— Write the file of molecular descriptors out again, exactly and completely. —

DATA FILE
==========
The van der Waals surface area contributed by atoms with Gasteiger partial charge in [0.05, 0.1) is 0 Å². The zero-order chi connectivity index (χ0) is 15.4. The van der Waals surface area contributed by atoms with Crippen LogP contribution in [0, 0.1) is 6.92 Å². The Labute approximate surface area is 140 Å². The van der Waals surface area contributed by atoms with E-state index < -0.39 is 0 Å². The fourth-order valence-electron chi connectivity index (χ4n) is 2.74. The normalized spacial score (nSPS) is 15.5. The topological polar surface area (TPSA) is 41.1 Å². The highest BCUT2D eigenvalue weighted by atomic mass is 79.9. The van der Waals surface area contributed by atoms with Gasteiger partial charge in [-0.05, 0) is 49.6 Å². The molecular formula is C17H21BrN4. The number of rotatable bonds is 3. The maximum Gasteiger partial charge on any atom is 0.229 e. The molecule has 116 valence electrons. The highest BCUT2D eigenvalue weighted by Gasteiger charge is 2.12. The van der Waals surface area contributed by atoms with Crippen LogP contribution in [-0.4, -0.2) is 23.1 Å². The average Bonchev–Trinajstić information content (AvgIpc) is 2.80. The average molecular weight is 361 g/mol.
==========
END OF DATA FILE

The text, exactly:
The van der Waals surface area contributed by atoms with Gasteiger partial charge in [0.05, 0.1) is 0 Å². The zero-order chi connectivity index (χ0) is 15.4. The van der Waals surface area contributed by atoms with Crippen LogP contribution in [0, 0.1) is 6.92 Å². The Labute approximate surface area is 140 Å². The van der Waals surface area contributed by atoms with E-state index < -0.39 is 0 Å². The fourth-order valence-electron chi connectivity index (χ4n) is 2.74. The normalized spacial score (nSPS) is 15.5. The topological polar surface area (TPSA) is 41.1 Å². The highest BCUT2D eigenvalue weighted by atomic mass is 79.9. The van der Waals surface area contributed by atoms with Gasteiger partial charge in [-0.05, 0) is 49.6 Å². The molecular formula is C17H21BrN4. The number of rotatable bonds is 3. The maximum Gasteiger partial charge on any atom is 0.229 e. The molecule has 116 valence electrons. The highest BCUT2D eigenvalue weighted by Gasteiger charge is 2.12. The van der Waals surface area contributed by atoms with Crippen LogP contribution in [-0.4, -0.2) is 23.1 Å². The average Bonchev–Trinajstić information content (AvgIpc) is 2.80. The average molecular weight is 361 g/mol.